Maya Angelou Gets the Hip Hop Treatment

We lost a great many wonderful people during the course of 2014; one of the ones we felt most keenly was Maya Angelou. But her legacy is alive and well, and the newly-released music video for “Harlem Hopscotch” proves it. First published in 1969, “Harlem Hopscotch” is one of 13 poems to have been given the hip hop treatment on Angelou’s posthumous album, Caged Bird Songs; and now that the first video is out, the world is clamoring for more.

At the time of her death, Angelou had been working on Caged Bird Songs in collaboration with music producers Shawn Rivera and RoccStarr. Angelou recorded recitations of her poetry; Rivera and RoccStarr worked on putting together the beats; and together, the results form a totally unique album the likes of which we’ve never seen before. “Music was such a huge part of my grandmother’s life,” Angelou's grandson, Colin A. Johnson, told Vibe when “Harlem Hopscotch” debuted in September. “She loved everything, from pop to country and, of course, hip hop. With her dedication to social activism and how she illuminated the struggles and injustices of the urban experience through prose, there’s a direct correlation to hip hop today. She was really excited about her words being presented in this way and I’m glad her fans will now be able to hear it.”

And the “Harlem Hopscotch” video itself? It’s cool. It starts with a few people turning a game of hopscotch into increasingly impressive displays of hip hop dancing; then it becomes an even bigger group of people hopscotching their way across Harlem; then it expands across the country, to the West Coast, and even finally makes its way to the moon. It’s fun and catchy, with an infectious sort of enthusiasm that even makes me want to get up and dance — which is really saying something, as I have the proverbial two left feet firmly attached to my ankles.

I think, though, that as neat as the video is, it’s worth taking a look at Charing Ball’s take on it over at Madame Noire. I can’t speak to the Black experience in America, which is why I think it’s so important to draw attention to voices who can. Ball, for example, points out that the poem is specifically about “childhood poverty, struggle, wealth, work, and leisure in the African American culture,” all of which seems to be absent from video. Ball writes:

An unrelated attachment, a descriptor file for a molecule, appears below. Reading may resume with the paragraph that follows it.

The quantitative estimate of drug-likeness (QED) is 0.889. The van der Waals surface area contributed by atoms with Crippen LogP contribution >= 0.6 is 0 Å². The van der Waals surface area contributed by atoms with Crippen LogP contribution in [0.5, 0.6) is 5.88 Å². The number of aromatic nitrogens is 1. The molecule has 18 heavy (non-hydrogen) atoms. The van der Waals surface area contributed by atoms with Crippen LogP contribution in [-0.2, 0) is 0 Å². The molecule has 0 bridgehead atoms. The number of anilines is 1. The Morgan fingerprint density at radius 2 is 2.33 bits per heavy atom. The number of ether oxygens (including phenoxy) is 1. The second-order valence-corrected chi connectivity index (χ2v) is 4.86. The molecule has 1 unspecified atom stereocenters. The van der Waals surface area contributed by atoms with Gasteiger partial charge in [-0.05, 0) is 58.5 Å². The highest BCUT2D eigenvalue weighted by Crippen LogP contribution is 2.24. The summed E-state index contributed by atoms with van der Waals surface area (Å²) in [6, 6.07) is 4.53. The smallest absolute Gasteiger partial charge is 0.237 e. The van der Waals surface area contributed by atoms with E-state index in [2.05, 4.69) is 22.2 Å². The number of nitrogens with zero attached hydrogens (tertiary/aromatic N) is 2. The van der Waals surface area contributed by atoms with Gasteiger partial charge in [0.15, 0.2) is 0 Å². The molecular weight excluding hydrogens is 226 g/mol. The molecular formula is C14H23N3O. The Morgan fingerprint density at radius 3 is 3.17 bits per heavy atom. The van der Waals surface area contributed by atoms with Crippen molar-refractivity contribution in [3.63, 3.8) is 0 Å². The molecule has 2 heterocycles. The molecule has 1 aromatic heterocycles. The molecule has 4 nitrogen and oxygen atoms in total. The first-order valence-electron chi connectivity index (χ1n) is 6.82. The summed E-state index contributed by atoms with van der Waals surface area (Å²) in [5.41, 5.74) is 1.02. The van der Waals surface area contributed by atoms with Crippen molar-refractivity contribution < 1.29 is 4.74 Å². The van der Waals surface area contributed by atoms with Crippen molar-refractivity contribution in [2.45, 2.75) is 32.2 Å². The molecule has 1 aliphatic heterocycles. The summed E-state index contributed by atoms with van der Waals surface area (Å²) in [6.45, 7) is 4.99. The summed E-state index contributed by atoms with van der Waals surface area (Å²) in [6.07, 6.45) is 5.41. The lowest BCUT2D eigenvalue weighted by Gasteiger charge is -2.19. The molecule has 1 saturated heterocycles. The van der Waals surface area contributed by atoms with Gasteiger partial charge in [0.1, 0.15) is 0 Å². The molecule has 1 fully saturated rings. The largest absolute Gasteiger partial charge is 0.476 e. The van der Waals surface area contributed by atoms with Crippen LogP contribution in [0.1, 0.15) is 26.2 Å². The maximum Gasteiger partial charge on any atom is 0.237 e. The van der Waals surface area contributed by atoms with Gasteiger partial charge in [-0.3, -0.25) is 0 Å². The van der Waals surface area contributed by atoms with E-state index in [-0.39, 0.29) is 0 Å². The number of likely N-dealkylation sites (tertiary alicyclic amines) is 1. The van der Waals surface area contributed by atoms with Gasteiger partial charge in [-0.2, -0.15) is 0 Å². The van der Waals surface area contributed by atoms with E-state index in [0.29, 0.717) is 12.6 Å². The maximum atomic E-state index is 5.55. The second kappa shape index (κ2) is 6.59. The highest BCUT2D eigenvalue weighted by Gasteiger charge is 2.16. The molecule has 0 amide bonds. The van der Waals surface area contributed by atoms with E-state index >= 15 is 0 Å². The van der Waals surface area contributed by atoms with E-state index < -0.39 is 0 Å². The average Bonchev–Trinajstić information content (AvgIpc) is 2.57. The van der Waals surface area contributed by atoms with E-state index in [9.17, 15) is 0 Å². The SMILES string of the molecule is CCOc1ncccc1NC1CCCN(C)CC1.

“And I get it: Poverty is depressing. I mean, who really wants to watch a video of some sad-face poverty stricken Black kids, playing chalk hopscotch in the age of Playstations and iPads? Nobody. I don’t even believe Dr. Angelou intended that with the poem when it was drafted in 1969 — at likely the height of poverty in Harlem. But when the alternative is to create visuals of a multi-racial bunch of celebrities as well as random White people dancing in streets, which are not Harlem, we kind of gloss over what Dr. Angelou really wanted us to pay attention to in the poem.”

For that reason, the “Harlem Hopscotch” video is perhaps a little more problematic than we might wish. Food for thought.

At the same time, I do also think there’s something to be said for the fact that video widens its scope. There’s a reason Angelou’s words resonate so strongly with so many people of so many different backgrounds, and I think that’s one of the things this iteration of “Harlem Hopscotch” might be getting at. These issues do affect all of us, regardless as to who or what we are, which, as Hannah Ongley wrote over at Styleite, might just make “Harlem Hopscotch” the most relevant music video of the year.

One thing’s for sure, at least: It’s continuing the conversation we so desperately need to be having right now. Take a watch below.

Images: OWN TV/YouTube; hiphopnaveia/Tumblr